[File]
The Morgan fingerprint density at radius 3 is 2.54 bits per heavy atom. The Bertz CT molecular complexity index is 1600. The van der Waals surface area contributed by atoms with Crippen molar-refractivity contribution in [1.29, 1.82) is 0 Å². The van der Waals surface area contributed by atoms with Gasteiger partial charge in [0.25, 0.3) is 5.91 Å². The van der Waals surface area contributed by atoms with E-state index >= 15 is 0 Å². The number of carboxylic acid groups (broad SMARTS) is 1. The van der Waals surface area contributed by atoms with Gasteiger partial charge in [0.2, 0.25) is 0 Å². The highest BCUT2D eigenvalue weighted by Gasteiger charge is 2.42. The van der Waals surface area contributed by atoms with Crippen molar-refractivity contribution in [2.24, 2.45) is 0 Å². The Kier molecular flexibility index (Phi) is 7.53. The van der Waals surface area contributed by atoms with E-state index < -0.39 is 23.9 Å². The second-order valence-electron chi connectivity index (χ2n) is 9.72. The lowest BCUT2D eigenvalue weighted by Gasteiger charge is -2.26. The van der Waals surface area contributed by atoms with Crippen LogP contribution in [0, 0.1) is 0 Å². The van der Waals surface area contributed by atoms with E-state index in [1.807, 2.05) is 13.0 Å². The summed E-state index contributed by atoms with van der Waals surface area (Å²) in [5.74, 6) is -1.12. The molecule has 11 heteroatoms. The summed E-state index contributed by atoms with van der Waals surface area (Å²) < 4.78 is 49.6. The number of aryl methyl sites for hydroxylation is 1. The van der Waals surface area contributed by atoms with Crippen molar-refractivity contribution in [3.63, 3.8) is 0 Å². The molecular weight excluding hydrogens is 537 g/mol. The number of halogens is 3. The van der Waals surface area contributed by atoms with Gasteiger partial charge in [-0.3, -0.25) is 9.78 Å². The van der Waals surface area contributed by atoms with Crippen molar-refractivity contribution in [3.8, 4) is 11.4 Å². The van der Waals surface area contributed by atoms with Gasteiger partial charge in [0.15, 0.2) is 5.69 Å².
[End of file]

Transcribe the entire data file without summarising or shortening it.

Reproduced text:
The Morgan fingerprint density at radius 3 is 2.54 bits per heavy atom. The Bertz CT molecular complexity index is 1600. The van der Waals surface area contributed by atoms with Crippen molar-refractivity contribution in [1.29, 1.82) is 0 Å². The van der Waals surface area contributed by atoms with Gasteiger partial charge in [0.25, 0.3) is 5.91 Å². The van der Waals surface area contributed by atoms with E-state index >= 15 is 0 Å². The number of carboxylic acid groups (broad SMARTS) is 1. The van der Waals surface area contributed by atoms with Gasteiger partial charge in [0.2, 0.25) is 0 Å². The highest BCUT2D eigenvalue weighted by Gasteiger charge is 2.42. The van der Waals surface area contributed by atoms with Crippen molar-refractivity contribution in [2.24, 2.45) is 0 Å². The Kier molecular flexibility index (Phi) is 7.53. The van der Waals surface area contributed by atoms with E-state index < -0.39 is 23.9 Å². The second-order valence-electron chi connectivity index (χ2n) is 9.72. The lowest BCUT2D eigenvalue weighted by Gasteiger charge is -2.26. The van der Waals surface area contributed by atoms with Crippen LogP contribution in [0, 0.1) is 0 Å². The van der Waals surface area contributed by atoms with E-state index in [1.807, 2.05) is 13.0 Å². The summed E-state index contributed by atoms with van der Waals surface area (Å²) in [5.74, 6) is -1.12. The molecule has 11 heteroatoms. The summed E-state index contributed by atoms with van der Waals surface area (Å²) < 4.78 is 49.6. The number of aryl methyl sites for hydroxylation is 1. The van der Waals surface area contributed by atoms with Crippen molar-refractivity contribution in [3.63, 3.8) is 0 Å². The molecular weight excluding hydrogens is 537 g/mol. The number of halogens is 3. The van der Waals surface area contributed by atoms with Gasteiger partial charge in [-0.3, -0.25) is 9.78 Å². The van der Waals surface area contributed by atoms with Crippen molar-refractivity contribution in [3.8, 4) is 11.4 Å². The van der Waals surface area contributed by atoms with Gasteiger partial charge in [0.15, 0.2) is 5.69 Å².